#26 in my ranking of Howard Hawks’ filmography.
I was with this movie until the end. A hard look at the ironic effect the criminal justice system can have on men caught up in it through happenstance, it suddenly gives our characters an easy way out instead of taking the story to the darker places it probably needed to go. Up until those final minutes, Hawks’ The Criminal Code was a solidly told tale, but it simply cannot follow through on the promise of its first 90 minutes.
Walter Huston plays Mark Brady, the district attorney in an unspecified city, who is tasked with the job of prosecuting Phillips Holmes’ Robert Graham, a young man new to town who had a bit too much (illegal) gin at a nightclub and killed a man pawing his date by hitting him over the head with a water bottle. Brady talks to his assistant about how, if he were the boy’s defense, he could get it so that the boy wouldn’t serve a day I prison, but as district attorney he fights as hard as he can to get as punitive a sentence as possible which ends up being ten years.
Six years go by. Graham has whittled away the years working in one of the jail’s manufacturing plants, and Brady has gone on to run unsuccessfully as governor of the state. Brady takes the job as prison warden at Graham’s prison in a post electoral loss move. He’s there to do his best in the job, to mete out justice where he can. He’s a good public servant, and he’s going to do his best to run the prison as best he can. All of this takes about half an hour to set up, and it’s a quality thirty minutes of character-based storytelling that gets all of our pieces together.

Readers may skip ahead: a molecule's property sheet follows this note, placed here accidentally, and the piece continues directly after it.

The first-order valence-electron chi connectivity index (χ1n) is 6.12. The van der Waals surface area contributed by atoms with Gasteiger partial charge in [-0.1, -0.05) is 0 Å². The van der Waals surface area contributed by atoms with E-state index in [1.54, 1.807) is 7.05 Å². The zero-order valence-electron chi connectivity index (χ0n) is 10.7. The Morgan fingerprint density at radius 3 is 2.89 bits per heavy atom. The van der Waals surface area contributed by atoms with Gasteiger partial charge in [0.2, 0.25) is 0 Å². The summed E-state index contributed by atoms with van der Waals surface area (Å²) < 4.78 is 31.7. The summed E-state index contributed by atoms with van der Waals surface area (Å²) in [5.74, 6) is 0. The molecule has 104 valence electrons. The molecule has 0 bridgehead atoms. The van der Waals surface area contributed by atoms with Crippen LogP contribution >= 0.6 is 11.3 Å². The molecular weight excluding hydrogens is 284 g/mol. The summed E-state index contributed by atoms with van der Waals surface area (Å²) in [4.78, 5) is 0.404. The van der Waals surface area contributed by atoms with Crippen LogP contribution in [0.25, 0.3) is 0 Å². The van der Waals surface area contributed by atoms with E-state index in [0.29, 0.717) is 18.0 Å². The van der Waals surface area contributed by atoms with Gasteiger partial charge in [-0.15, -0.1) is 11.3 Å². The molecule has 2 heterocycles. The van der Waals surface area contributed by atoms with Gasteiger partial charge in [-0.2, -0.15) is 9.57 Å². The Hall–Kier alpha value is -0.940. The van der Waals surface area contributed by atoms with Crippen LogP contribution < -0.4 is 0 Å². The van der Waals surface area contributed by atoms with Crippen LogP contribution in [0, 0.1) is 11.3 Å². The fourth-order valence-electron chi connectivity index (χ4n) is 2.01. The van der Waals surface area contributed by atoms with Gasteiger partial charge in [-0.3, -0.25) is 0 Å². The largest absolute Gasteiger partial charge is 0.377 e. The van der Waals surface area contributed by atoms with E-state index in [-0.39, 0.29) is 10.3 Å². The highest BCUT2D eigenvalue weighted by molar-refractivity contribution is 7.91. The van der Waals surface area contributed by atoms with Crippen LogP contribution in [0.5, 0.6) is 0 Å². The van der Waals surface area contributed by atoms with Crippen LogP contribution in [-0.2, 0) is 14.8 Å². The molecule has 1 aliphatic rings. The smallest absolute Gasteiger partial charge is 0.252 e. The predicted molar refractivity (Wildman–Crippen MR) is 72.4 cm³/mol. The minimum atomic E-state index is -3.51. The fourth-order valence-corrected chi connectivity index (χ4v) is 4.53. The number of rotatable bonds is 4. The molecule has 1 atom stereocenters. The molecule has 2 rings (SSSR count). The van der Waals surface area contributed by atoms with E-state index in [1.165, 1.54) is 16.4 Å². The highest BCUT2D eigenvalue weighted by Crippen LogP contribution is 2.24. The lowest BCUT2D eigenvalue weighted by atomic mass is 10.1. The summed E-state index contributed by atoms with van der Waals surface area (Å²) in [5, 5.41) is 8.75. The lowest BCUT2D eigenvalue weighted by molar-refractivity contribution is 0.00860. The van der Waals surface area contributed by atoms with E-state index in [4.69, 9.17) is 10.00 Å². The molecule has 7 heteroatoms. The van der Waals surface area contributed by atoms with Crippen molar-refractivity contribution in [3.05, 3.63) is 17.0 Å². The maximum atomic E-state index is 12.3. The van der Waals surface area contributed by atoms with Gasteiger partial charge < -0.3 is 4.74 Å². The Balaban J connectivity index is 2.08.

Brady makes an impression on the inmate population by breaking up their unified protest of his presence (having put about a thousand of the inmates there himself, according to one estimate) by simply walking through the population unarmed and unguarded in the yard. His machismo impresses them into silence. Shortly afterwards, Graham collapses from the fumes, heat, and pressure of his job, and the prison doctor recommends a change of work to something easier. Brady, having had some level of sympathy for Graham ever since his district attorney days, allows Graham to enter his household as a servant, attending his car and Brady’s daughter, Mary.
Graham, being a good guy, falls for Mary and Mary falls for him, but the romance is never central or overwrought. It’s balanced just right so that we can see and understand the budding feelings without it entering melodrama. So much of the movie is handled so well, I say.
The plot that ends up developing is around a squealing inmate who accidentally gave away the game on an escape attempt that involved Graham’s cellmate, leading to the cellmate getting shot. Not only did this stool pigeon foul up an escape, he got an inmate killed. He now has a target on his back, and Brady knows it. Brady keeps him in his office for protection, and we get an incredibly great sequence where Graham’s other cellmate, Galloway (played really well by Boris Karloff), who is also a servant in the warden’s quarters, sneaks into Brady’s office in the middle of a prison wide jeer session, and kills the stool pigeon. Scored only with the sound of a thousand men calling out at once over and over again, it’s a tense sequence that would have made Hitchcock proud.